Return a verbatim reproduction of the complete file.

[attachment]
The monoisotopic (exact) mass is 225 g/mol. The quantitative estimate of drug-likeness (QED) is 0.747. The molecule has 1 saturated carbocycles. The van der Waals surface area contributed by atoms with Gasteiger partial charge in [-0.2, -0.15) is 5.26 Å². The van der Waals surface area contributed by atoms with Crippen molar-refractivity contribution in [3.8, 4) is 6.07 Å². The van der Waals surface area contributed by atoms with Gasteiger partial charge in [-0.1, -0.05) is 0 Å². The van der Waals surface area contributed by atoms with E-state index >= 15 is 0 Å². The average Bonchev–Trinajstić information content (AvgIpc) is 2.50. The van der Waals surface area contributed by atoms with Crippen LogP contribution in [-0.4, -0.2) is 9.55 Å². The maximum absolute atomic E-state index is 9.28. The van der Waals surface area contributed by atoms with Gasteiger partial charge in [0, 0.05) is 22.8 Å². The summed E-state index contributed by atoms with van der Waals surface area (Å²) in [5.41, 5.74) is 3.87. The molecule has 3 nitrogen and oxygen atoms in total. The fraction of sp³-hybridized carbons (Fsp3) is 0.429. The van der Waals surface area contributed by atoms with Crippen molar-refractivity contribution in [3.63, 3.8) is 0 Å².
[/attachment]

The monoisotopic (exact) mass is 225 g/mol. The quantitative estimate of drug-likeness (QED) is 0.747. The molecule has 1 saturated carbocycles. The van der Waals surface area contributed by atoms with Gasteiger partial charge in [-0.2, -0.15) is 5.26 Å². The van der Waals surface area contributed by atoms with Crippen molar-refractivity contribution in [3.8, 4) is 6.07 Å². The van der Waals surface area contributed by atoms with Gasteiger partial charge in [-0.1, -0.05) is 0 Å². The van der Waals surface area contributed by atoms with E-state index >= 15 is 0 Å². The average Bonchev–Trinajstić information content (AvgIpc) is 2.50. The van der Waals surface area contributed by atoms with Crippen LogP contribution in [-0.4, -0.2) is 9.55 Å². The maximum absolute atomic E-state index is 9.28. The van der Waals surface area contributed by atoms with Gasteiger partial charge in [0, 0.05) is 22.8 Å². The summed E-state index contributed by atoms with van der Waals surface area (Å²) in [5.41, 5.74) is 3.87. The molecule has 3 nitrogen and oxygen atoms in total. The fraction of sp³-hybridized carbons (Fsp3) is 0.429. The van der Waals surface area contributed by atoms with Crippen molar-refractivity contribution in [3.63, 3.8) is 0 Å².